A Breath of Opportunities to Start Your Business
Once you have formed your business you may need to consider investors, initially for your start-up or after some time for additional capital, in order to hit the ground running or continue growing your business. Deciding who should you allow to be an investor is something to be considered carefully before inviting strangers who may be able to control your business, which you have arduously worked and developed for a significant period of time.
Bear in mind that, depending on the number of shares, investors may potentially have more control than you on business decisions and how the company will operate. Therefore, it is very important to choose the right business structure before you invite other stakeholders. Investors look for passionate founders who are willing to give it all and work the extra mile, have demonstrated traction and growth potential, their products have a competitive advantage which are distinct between competitors and their management and executive teams have been built strategically.
There are many ways and sources to raise and/or obtain capital. As a start-up business owner, you do not need to have all the capital saved in your account. Some very successful start-ups started with funds from family and friends or through a regular bank loan. Others chose private investors.
Below, we outline a few sources…
Family and Friends
Family and friends might seem, at first sight, to be the less complicated way to find investors, however, by involving a family member or a friend in your business you risk losing or damaging the relationship, should the business fail. On the other hand, in comparison with a regular bank loan, you may be better able to negotiate a family member’s or friend’s return on their investment. They may agree not to receive interest payments on the investment but only to receive the net amount invested and a share of the business profitability, if any. Nonetheless, when involving family and friends, you should always be honest and explain the risks while setting an expectation on their return. Be sure to pitch your business plan properly in order to be taken seriously.
You may also consider applying for a loan with a regular bank. However, this process may be very arduous if you have no credit or assets to borrow against it, especially if you are a young entrepreneur. Nevertheless, the U.S. Small Business Administration (“SBA”) provides assistance to small businesses in obtaining loans, guaranteed by the SBA, with competitive terms and unique benefits such as lower down payments, flexible overhead requirements, generous repayment terms, lower interest rates, and no collateral for certain loans. The SBA also provides counseling and education which is extremely beneficial for new business owners with little to no experience.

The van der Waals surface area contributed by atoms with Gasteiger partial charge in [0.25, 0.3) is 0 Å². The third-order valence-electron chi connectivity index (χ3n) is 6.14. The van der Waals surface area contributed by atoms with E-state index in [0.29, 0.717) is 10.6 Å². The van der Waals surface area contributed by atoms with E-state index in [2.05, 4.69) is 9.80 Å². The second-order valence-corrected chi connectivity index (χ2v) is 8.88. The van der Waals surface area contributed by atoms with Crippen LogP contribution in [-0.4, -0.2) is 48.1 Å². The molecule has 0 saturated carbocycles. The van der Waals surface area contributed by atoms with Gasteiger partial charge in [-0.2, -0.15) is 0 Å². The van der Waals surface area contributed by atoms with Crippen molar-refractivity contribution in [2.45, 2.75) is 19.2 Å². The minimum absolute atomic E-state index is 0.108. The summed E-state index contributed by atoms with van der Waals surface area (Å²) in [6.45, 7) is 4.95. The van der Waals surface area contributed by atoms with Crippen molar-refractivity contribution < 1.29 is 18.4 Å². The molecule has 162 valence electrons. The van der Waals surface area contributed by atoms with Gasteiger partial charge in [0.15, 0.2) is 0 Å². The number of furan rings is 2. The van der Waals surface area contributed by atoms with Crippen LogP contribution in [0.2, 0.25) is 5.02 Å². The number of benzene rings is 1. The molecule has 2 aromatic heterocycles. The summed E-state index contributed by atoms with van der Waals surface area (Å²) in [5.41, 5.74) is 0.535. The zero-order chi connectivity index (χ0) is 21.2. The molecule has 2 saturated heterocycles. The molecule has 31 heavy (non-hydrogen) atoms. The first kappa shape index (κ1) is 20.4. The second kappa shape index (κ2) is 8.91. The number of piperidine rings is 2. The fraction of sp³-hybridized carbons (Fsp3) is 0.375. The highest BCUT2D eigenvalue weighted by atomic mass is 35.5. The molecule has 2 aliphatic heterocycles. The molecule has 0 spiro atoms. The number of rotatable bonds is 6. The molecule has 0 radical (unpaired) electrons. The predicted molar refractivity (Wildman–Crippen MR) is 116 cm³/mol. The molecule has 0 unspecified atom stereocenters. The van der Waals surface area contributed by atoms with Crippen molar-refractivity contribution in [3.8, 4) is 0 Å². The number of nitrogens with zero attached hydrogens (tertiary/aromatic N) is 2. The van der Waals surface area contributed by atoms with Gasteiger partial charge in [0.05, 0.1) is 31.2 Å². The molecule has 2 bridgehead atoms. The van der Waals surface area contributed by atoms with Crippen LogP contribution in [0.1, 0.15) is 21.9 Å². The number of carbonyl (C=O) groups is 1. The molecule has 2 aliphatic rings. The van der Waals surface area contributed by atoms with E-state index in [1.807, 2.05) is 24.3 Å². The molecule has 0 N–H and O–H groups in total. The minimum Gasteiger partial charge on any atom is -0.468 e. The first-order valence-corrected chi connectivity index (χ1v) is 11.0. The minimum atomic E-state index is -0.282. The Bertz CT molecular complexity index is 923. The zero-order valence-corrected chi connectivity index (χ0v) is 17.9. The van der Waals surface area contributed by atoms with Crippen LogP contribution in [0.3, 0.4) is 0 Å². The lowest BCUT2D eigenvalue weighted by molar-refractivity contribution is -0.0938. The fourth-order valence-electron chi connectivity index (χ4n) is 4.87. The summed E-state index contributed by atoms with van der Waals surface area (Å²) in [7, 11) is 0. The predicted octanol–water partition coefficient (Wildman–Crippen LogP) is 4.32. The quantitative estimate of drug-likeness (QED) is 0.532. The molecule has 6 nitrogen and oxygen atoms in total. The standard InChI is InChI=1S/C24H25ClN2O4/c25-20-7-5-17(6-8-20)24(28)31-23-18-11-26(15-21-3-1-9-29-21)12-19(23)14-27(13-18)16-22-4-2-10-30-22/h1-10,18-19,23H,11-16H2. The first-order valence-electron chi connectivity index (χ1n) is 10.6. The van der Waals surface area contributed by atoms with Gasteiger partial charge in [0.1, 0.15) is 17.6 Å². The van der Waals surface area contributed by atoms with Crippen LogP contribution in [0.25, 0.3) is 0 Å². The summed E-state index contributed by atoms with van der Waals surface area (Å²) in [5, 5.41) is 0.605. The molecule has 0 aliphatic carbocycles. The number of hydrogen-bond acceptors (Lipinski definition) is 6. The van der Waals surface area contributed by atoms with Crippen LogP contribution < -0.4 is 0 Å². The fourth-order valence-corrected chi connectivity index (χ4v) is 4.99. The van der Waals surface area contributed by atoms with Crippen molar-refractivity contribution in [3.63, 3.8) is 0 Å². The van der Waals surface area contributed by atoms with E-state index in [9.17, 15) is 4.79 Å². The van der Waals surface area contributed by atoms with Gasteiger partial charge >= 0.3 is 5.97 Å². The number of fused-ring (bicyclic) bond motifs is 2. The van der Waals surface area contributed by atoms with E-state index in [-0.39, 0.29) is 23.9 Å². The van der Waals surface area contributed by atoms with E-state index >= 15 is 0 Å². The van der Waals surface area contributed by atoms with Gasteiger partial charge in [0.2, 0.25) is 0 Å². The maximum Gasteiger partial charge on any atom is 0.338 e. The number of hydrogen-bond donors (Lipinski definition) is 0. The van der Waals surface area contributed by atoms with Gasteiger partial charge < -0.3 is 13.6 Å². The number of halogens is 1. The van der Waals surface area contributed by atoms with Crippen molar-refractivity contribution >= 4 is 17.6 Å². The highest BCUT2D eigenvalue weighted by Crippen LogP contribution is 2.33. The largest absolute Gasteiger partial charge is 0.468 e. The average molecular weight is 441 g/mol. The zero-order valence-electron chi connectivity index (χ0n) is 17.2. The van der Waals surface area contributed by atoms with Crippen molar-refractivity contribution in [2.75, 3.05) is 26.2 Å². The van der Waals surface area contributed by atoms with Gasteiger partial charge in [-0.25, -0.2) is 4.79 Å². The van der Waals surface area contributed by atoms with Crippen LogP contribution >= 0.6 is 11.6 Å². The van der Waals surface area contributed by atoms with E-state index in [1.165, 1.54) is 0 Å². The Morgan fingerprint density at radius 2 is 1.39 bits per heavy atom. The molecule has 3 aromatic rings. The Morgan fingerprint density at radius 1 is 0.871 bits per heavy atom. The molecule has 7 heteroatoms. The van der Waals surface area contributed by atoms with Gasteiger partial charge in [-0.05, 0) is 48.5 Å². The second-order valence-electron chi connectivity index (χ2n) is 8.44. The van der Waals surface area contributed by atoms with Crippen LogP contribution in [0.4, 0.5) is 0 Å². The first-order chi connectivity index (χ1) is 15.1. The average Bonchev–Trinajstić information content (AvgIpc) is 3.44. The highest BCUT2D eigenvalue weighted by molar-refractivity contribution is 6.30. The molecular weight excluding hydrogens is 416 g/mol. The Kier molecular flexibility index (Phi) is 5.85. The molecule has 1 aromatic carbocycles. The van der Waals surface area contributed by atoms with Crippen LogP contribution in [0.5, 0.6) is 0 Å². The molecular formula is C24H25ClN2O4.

As a general rule, there are two (2) types of private investors: angel investors and venture capitalists, which we will discuss at a high-level below. These types of investors usually receive shares in a company and are more difficult to attain given their market expertise. They also have been quite popular with technology-based start-ups and companies.
These investors tend to be individuals with a high net-worth that not only have capital but also resources as well as information and experience that could assist a company to thrive. Angel investors are very specific on the type of business they invest in and usually have a certain industry they like to sponsor. They may contribute large amounts of capital in order to be the only investor and participate in the development of the business and have an active voice. Note that angel investors may expect a high return on their investment.
These other investors are needed once a business is established and is actually expanding into a riskier venture. Venture capitalists set up funds comprised of a pool of investors. They look for businesses that have: (1) a solid management team; (2) proven to be successful in the marketplace; and (3) a sound business plan to expand. Venture capitalists also tend to invest larger amounts of capital, in comparison with angel investors, and have a higher return on investment expectation. More than likely, they will have a board to oversee portfolio companies and certain control on how the company is managed and run.
If you are starting your own business, you may find it useful to reach out to similar businesses or schools within your field/industry for recommendations or minority investors who may have an interest and/or other useful resources. You may also consider other routes such as crowdfunding platforms, reward-based donations, peer-to-peer lending, equity crowdfunding, as well as many other avenues. Remember, when seeking investors for your business you should always be creative in your thinking and be open to alternatives. But never forget to do your due diligence and know your investor before you decide to include them in your business.
Please note that this blog should be read for informational purposes only. If you have any questions or require additional information, please contact our office. Stay tuned for our next blog on corporate structures, business formation and best practices!
Thank you for reading our blogs!